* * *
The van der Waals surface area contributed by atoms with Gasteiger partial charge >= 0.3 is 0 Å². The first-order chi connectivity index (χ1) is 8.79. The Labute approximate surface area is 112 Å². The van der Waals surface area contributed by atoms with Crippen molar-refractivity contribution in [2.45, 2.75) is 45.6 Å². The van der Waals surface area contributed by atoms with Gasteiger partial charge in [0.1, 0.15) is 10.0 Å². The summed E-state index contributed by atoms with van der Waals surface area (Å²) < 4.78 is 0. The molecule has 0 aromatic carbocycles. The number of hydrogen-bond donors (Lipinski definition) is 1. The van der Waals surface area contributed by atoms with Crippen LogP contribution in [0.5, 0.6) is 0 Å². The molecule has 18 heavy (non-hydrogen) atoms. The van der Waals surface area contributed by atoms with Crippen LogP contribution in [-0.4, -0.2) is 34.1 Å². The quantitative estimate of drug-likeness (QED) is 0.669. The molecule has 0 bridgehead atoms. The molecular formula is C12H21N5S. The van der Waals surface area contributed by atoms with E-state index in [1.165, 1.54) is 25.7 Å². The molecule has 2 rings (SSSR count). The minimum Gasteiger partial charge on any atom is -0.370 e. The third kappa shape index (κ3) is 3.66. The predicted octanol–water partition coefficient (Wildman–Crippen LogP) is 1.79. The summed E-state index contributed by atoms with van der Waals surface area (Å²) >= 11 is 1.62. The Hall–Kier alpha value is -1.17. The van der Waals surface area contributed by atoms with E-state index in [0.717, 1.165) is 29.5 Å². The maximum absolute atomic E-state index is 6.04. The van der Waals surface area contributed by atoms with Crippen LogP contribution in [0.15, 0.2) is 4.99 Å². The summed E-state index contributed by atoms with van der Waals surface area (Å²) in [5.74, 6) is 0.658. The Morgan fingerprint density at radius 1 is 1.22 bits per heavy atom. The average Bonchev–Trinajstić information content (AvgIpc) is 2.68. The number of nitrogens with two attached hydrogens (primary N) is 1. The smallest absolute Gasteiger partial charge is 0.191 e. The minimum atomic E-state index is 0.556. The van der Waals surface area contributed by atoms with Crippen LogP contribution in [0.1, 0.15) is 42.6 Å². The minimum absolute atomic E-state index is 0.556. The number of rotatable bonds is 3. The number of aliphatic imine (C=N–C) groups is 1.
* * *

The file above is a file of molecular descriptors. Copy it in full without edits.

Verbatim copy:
The van der Waals surface area contributed by atoms with Gasteiger partial charge >= 0.3 is 0 Å². The first-order chi connectivity index (χ1) is 8.79. The Labute approximate surface area is 112 Å². The van der Waals surface area contributed by atoms with Crippen molar-refractivity contribution in [2.45, 2.75) is 45.6 Å². The van der Waals surface area contributed by atoms with Gasteiger partial charge in [0.1, 0.15) is 10.0 Å². The summed E-state index contributed by atoms with van der Waals surface area (Å²) < 4.78 is 0. The molecule has 0 aromatic carbocycles. The number of hydrogen-bond donors (Lipinski definition) is 1. The van der Waals surface area contributed by atoms with Crippen LogP contribution in [0.5, 0.6) is 0 Å². The molecule has 18 heavy (non-hydrogen) atoms. The van der Waals surface area contributed by atoms with Crippen LogP contribution in [-0.4, -0.2) is 34.1 Å². The quantitative estimate of drug-likeness (QED) is 0.669. The molecule has 0 bridgehead atoms. The molecular formula is C12H21N5S. The van der Waals surface area contributed by atoms with E-state index in [1.165, 1.54) is 25.7 Å². The molecule has 2 rings (SSSR count). The minimum Gasteiger partial charge on any atom is -0.370 e. The third kappa shape index (κ3) is 3.66. The predicted octanol–water partition coefficient (Wildman–Crippen LogP) is 1.79. The summed E-state index contributed by atoms with van der Waals surface area (Å²) >= 11 is 1.62. The Hall–Kier alpha value is -1.17. The van der Waals surface area contributed by atoms with E-state index in [0.717, 1.165) is 29.5 Å². The maximum absolute atomic E-state index is 6.04. The van der Waals surface area contributed by atoms with Crippen LogP contribution in [0.15, 0.2) is 4.99 Å². The summed E-state index contributed by atoms with van der Waals surface area (Å²) in [5.74, 6) is 0.658. The Morgan fingerprint density at radius 1 is 1.22 bits per heavy atom. The average Bonchev–Trinajstić information content (AvgIpc) is 2.68. The number of nitrogens with two attached hydrogens (primary N) is 1. The smallest absolute Gasteiger partial charge is 0.191 e. The minimum atomic E-state index is 0.556. The van der Waals surface area contributed by atoms with Crippen LogP contribution in [0.1, 0.15) is 42.6 Å². The minimum absolute atomic E-state index is 0.556. The number of rotatable bonds is 3. The number of aliphatic imine (C=N–C) groups is 1.